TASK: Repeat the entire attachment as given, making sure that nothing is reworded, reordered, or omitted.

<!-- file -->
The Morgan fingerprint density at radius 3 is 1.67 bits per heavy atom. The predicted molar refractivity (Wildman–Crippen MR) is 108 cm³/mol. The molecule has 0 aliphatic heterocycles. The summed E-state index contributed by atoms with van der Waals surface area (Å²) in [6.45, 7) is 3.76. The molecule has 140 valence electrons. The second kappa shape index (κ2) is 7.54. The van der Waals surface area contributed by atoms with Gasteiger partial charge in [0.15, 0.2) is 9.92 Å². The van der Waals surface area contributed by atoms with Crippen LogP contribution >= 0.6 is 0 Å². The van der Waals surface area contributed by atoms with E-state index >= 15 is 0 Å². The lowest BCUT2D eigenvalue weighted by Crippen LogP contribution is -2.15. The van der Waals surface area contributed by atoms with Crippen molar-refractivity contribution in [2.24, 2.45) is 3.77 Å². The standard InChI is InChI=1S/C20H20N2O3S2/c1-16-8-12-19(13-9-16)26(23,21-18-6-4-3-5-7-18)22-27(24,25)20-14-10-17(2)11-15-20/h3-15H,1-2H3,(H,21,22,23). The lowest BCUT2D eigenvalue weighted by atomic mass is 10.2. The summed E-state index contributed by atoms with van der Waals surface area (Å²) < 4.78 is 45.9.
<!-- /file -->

The Morgan fingerprint density at radius 3 is 1.67 bits per heavy atom. The predicted molar refractivity (Wildman–Crippen MR) is 108 cm³/mol. The molecule has 0 aliphatic heterocycles. The summed E-state index contributed by atoms with van der Waals surface area (Å²) in [6.45, 7) is 3.76. The molecule has 140 valence electrons. The second kappa shape index (κ2) is 7.54. The van der Waals surface area contributed by atoms with Gasteiger partial charge in [0.15, 0.2) is 9.92 Å². The van der Waals surface area contributed by atoms with Crippen LogP contribution >= 0.6 is 0 Å². The van der Waals surface area contributed by atoms with E-state index >= 15 is 0 Å². The lowest BCUT2D eigenvalue weighted by Crippen LogP contribution is -2.15. The van der Waals surface area contributed by atoms with Crippen molar-refractivity contribution in [2.24, 2.45) is 3.77 Å². The standard InChI is InChI=1S/C20H20N2O3S2/c1-16-8-12-19(13-9-16)26(23,21-18-6-4-3-5-7-18)22-27(24,25)20-14-10-17(2)11-15-20/h3-15H,1-2H3,(H,21,22,23). The lowest BCUT2D eigenvalue weighted by atomic mass is 10.2. The summed E-state index contributed by atoms with van der Waals surface area (Å²) < 4.78 is 45.9.